Wednesday, January 5, 2011

Small Shift, Big Change

As my students are now putting the final touches on their parts of the collaborative journal that they are publishing with students from across the country, I realize how much my students have grown in the few months that we've been together. This project is 100% student-driven. For each edition of this journal, the students select a theme wherein each group, from each of the eight different classrooms, can create and publish.

The teacher's role in this project is one of a guide, a facilitator of learning. This shift from teacher-driven instruction to student-driven learning was a scary proposition the first time I decided to let go, and let the students' ideas flow. See, even though the students are selecting the type of writing, creating and publishing that they will pursue, I'm guiding them in making choices that will teach and reinforce the standards for each of the content areas, while helping each student meet his/her individual goals.

The theme that the students chose for this edition was "exploring the habitats around you." Although my students had already studied habitats a couple of months earlier, I figured that their writing would just reinforce their learning. As it turns out, these writing projects took their understanding to a whole new level of mastery.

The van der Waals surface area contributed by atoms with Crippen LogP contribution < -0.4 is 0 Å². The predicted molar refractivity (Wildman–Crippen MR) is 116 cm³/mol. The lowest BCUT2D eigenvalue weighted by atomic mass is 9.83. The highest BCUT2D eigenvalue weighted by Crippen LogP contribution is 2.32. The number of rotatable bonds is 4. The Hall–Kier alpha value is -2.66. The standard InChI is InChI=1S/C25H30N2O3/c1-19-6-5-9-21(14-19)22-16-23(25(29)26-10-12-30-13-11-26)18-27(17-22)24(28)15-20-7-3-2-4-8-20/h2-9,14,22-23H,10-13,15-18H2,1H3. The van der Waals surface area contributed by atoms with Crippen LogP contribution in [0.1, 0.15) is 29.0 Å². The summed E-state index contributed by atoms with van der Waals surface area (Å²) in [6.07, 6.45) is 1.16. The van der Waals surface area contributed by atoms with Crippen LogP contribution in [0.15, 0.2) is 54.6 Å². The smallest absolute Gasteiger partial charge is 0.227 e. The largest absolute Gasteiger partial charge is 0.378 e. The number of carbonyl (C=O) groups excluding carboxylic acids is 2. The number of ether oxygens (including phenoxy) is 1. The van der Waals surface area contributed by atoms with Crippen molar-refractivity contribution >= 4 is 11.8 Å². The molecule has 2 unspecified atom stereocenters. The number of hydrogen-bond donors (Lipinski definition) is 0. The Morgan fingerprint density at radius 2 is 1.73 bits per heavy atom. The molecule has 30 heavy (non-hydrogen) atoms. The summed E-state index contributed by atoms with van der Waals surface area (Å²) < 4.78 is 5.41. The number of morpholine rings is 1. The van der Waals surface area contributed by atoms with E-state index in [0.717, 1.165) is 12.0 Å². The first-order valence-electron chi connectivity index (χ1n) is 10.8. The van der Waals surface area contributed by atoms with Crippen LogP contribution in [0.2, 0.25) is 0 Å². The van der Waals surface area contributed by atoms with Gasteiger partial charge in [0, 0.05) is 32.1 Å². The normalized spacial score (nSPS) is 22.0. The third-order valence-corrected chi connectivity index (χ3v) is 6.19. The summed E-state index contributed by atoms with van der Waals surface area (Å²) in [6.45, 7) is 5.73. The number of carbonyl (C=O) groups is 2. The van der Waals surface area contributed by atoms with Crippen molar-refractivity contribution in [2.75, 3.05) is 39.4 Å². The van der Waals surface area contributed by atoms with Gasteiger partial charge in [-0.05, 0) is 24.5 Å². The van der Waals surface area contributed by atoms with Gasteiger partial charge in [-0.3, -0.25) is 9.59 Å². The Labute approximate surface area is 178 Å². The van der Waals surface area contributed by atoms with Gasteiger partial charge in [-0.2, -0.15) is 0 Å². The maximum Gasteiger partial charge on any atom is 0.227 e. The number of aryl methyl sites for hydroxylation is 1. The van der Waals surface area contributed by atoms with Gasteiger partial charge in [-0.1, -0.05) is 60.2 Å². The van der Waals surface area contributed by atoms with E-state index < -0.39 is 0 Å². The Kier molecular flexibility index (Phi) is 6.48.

As a class they decided that they each wanted to create a digital story from the point of view of an animal or plant that lives in our area of Alabama. Since my students had not previously done any digital storytelling and with our limited time, I was hesitant to agree. 

Of course my students, once again, showed me that this was the way for them to learn. One of the students, who completed his work, asked to go to one of our classroom computers and create a list of plants and animals that live in Alabama. The students then went to him to select their animals and started doing some basic research about their animals. Then they began composing their stories adding in a mixture of humor and facts, telling each animal's story. As we began conferencing, I was amazed at how quickly they had gotten these first draft written. The last writing project that we had done had taken two weeks to get this far.

Within a week of squeezing in time to work, over two-thirds of the students' stories were complete. There was a combination of digital stories, podcasts, comic strips, digital videos, and Choose Your Own Adventure Stories. Now they are eagerly anticipating their next project.

What caused this shift? I put the students in the charge of making decisions. I didn't assign anything; they assigned these projects. They know that an authentic audience of students from across the country is waiting to read, watch, listen, and comment upon their work as my students are anxiously awaiting for theirs. Looks like that little shift made a really big difference in our learning environment.

Here is a story about using collaborative technology to promote critical and creative thinking:

No comments:

Post a Comment